The tropical Pacific Ocean has continued to warm in recent months, causing the Australian Bureau of Meteorology to expect El Nino to develop in 2014. It says climate models it monitors signal El Nino could form as early as July.
"These factors indicate that while El Nino in 2014 cannot be guaranteed, the likelihood of an event developing remains at least 70% and we are at El Nino ALERT level," it states. "For El Nino to be established and maintained, coupling needs to occur between the tropical Pacific atmosphere and ocean, evident by further and persistent weakening of the trade winds and a consistent increase in cloudiness near the Date Line. These atmospheric characteristics of El Nino are forecast to become evident over the coming months."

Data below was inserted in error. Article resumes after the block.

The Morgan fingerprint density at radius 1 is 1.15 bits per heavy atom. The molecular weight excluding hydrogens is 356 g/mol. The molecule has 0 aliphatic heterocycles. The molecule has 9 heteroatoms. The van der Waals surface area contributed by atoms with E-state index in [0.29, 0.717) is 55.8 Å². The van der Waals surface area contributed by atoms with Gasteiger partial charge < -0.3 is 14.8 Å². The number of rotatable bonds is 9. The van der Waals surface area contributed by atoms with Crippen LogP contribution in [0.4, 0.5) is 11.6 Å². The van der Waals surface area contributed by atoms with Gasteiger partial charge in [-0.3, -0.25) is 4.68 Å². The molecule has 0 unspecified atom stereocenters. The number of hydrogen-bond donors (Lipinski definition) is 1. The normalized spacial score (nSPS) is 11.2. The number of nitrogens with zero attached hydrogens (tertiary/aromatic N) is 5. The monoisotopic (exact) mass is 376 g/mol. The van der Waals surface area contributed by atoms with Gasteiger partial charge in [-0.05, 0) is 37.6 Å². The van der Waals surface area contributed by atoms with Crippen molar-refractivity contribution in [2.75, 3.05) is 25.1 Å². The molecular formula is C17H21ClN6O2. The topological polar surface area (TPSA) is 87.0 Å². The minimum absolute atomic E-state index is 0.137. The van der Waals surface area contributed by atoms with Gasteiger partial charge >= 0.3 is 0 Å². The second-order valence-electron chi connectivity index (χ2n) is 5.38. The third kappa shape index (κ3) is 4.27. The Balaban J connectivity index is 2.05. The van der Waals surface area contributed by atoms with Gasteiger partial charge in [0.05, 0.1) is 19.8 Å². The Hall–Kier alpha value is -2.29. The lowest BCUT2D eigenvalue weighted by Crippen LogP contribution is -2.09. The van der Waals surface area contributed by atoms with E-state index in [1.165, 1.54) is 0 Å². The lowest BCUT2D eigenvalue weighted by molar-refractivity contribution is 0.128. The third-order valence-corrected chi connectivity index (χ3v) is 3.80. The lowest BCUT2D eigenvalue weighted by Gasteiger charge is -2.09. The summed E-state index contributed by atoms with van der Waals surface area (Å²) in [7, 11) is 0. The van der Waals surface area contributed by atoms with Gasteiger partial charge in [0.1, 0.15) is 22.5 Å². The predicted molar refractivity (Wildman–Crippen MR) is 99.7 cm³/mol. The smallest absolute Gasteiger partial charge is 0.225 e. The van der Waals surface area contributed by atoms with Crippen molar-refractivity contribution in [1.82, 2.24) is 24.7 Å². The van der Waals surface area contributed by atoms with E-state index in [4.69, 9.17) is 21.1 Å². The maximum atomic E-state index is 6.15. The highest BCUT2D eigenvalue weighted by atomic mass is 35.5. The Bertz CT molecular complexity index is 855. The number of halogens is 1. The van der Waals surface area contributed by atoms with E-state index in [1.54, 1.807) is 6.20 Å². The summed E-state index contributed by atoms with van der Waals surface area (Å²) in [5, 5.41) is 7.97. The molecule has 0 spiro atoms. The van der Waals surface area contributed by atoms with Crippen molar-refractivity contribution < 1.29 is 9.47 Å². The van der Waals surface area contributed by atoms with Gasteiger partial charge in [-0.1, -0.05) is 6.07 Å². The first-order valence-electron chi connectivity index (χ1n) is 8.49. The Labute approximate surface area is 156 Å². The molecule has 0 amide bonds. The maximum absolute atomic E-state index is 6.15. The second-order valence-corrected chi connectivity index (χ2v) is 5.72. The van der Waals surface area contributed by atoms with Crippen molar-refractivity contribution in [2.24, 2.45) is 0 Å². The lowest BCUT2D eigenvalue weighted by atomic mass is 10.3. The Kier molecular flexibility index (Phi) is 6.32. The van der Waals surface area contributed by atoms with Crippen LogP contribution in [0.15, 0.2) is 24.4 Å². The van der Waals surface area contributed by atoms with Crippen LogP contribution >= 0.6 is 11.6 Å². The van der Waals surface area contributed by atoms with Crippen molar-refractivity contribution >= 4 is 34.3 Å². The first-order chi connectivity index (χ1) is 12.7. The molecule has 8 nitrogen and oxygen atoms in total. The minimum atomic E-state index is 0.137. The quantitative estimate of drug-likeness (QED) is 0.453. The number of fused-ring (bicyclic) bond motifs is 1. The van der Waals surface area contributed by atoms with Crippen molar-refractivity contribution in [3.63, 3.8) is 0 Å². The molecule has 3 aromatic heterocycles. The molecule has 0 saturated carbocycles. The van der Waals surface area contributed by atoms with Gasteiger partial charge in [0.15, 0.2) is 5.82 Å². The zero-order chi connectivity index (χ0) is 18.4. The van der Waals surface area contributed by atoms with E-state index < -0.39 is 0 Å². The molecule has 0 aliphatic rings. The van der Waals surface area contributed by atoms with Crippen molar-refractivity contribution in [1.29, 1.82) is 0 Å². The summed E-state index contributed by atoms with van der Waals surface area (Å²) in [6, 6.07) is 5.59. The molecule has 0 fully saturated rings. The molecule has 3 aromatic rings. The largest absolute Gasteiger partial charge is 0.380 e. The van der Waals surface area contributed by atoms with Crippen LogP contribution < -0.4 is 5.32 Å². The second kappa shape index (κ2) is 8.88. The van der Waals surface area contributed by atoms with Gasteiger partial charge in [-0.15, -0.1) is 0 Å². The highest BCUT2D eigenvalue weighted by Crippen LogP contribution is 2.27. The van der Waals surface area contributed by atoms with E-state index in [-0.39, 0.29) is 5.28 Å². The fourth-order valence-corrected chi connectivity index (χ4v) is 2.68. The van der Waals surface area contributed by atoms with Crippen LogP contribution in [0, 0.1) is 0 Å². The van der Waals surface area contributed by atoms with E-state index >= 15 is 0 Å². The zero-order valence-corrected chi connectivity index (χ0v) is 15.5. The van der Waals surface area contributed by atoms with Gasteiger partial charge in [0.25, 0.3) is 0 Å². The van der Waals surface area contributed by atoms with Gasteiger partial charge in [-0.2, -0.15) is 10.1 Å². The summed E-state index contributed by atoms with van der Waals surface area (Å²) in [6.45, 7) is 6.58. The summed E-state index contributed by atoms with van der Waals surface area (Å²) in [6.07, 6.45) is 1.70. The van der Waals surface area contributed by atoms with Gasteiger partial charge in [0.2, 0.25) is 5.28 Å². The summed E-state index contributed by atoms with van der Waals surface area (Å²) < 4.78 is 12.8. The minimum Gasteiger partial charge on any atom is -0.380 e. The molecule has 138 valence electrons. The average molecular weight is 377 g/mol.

The bureau's ENSO tracker status is at El Nino ALERT level, meaning that there is at least a 70% chance of an El Nino occurring in 2014. "El Niño conditions generally result in below-average winter/spring rainfall over southern and inland eastern Australia, while southern Australia typically experiences warmer days," it states.
El Nino during the Northern Hemisphere growing season raises the odds of trendline to above-trendline yields in the Midwest.